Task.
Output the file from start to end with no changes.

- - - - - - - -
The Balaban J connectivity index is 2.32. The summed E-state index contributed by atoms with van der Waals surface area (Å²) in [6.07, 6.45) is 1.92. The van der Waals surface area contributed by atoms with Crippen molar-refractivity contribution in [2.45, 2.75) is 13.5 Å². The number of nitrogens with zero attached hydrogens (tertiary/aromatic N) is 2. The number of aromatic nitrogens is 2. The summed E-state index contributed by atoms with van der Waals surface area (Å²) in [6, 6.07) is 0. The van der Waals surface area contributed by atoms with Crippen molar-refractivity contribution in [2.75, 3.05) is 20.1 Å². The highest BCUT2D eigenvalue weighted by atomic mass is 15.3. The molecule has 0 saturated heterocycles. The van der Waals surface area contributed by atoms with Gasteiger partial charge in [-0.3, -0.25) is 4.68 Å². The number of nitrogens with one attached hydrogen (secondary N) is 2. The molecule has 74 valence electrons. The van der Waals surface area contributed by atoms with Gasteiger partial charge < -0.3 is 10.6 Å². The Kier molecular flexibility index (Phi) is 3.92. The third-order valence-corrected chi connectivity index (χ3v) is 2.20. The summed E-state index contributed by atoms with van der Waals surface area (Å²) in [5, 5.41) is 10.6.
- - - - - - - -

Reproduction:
The Balaban J connectivity index is 2.32. The summed E-state index contributed by atoms with van der Waals surface area (Å²) in [6.07, 6.45) is 1.92. The van der Waals surface area contributed by atoms with Crippen molar-refractivity contribution in [2.45, 2.75) is 13.5 Å². The number of nitrogens with zero attached hydrogens (tertiary/aromatic N) is 2. The number of aromatic nitrogens is 2. The summed E-state index contributed by atoms with van der Waals surface area (Å²) in [6, 6.07) is 0. The van der Waals surface area contributed by atoms with Crippen molar-refractivity contribution in [2.75, 3.05) is 20.1 Å². The highest BCUT2D eigenvalue weighted by atomic mass is 15.3. The molecule has 0 saturated heterocycles. The van der Waals surface area contributed by atoms with Gasteiger partial charge in [-0.3, -0.25) is 4.68 Å². The number of nitrogens with one attached hydrogen (secondary N) is 2. The molecule has 74 valence electrons. The van der Waals surface area contributed by atoms with Gasteiger partial charge < -0.3 is 10.6 Å². The Kier molecular flexibility index (Phi) is 3.92. The third-order valence-corrected chi connectivity index (χ3v) is 2.20. The summed E-state index contributed by atoms with van der Waals surface area (Å²) in [5, 5.41) is 10.6.